Monogram Etiquette: Best Practices 

Much of a monogram project is flexible - the fonts, the colors, design elements, etc. One aspect that should be adhered to when possible is the letter ordering of a monogram. Of course it’s fairly straightforward if you go with a name or single initial, but if you’ve ever been confused which letters go where, you’re not alone and we’re here to help!

  • First initial of a first name:

    Most common scenarios are for toiletry bags, kids clothing, and baby gifts. 

    Example: Katie Jones = “K”

  • First initial of a last name:

    Most common scenario is home goods such as wreath sashes, hand towels, bath towels, etc. 

    Example: The Jones Family = “J”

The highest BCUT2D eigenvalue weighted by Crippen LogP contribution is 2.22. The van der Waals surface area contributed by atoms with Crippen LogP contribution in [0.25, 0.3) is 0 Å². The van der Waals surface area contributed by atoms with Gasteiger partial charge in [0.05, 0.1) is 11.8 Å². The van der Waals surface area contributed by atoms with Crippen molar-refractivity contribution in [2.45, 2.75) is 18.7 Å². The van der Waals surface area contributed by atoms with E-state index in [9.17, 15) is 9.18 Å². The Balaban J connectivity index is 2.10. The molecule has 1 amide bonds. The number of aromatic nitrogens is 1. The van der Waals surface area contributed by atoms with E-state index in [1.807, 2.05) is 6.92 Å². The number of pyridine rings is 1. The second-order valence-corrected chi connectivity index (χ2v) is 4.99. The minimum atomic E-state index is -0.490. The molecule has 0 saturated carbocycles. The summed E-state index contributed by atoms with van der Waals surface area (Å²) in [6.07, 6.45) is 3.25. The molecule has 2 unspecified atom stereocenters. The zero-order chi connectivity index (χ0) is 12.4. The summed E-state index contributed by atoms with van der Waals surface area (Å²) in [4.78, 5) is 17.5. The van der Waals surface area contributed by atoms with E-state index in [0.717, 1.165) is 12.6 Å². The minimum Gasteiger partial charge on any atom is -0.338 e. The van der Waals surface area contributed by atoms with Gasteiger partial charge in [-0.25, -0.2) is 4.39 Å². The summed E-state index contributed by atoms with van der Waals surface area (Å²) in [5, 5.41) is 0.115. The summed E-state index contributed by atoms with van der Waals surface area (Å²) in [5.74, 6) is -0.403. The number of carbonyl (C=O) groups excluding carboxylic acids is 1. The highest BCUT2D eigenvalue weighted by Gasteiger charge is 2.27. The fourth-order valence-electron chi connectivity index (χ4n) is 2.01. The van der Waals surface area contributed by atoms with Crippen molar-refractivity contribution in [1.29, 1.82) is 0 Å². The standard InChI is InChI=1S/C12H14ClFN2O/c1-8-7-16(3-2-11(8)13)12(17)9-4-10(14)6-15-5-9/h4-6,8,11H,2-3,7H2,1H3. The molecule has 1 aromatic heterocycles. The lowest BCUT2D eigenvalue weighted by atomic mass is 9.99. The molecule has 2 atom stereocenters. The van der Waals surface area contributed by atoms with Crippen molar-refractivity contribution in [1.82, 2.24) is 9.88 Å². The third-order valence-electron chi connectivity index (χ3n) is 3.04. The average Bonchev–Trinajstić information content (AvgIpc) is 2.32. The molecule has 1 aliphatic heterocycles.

• First and Last initial of one person:

    A nice variation to the three-letter monogram style, and a great direction for those who don’t have middle names.

    Example: Katie Jones = “KJ”

  • First initials of a couple:

    Often using an interlocking monogram style, the two-letter style is great on gifts for newly engaged or married couples.

    Example: Katie and Sam Jones = “KS”

Three-Letter Monogram

First, middle, and last name of one person:

The most traditional monogram style. Depending on the font, there are various ways to display the initials.

  • Traditional, first LAST middle = “kJm”

    Example: Katie Marie Jones

  • All caps, FIRST, MIDDLE, LAST = “KMJ”

  • Left stack, first, middle; Right, Last

  • A Married Couple:

    In a couple’s monogram, the woman's name is on the left, the man on the right, and their last name in the middle

    Example: Katie and Sam Jones = “kJs”

  • Monogram of a person with two-middle names:

    Many of the traditional font styles can be tough to adapt using two middle names. Often one of the middle names is chosen to be represented in the monogram to fit a more natural three-letter look, but if not, the all caps style works well.

  • Example: Samantha Mary Ellen Davidson

  • All caps: “SMED”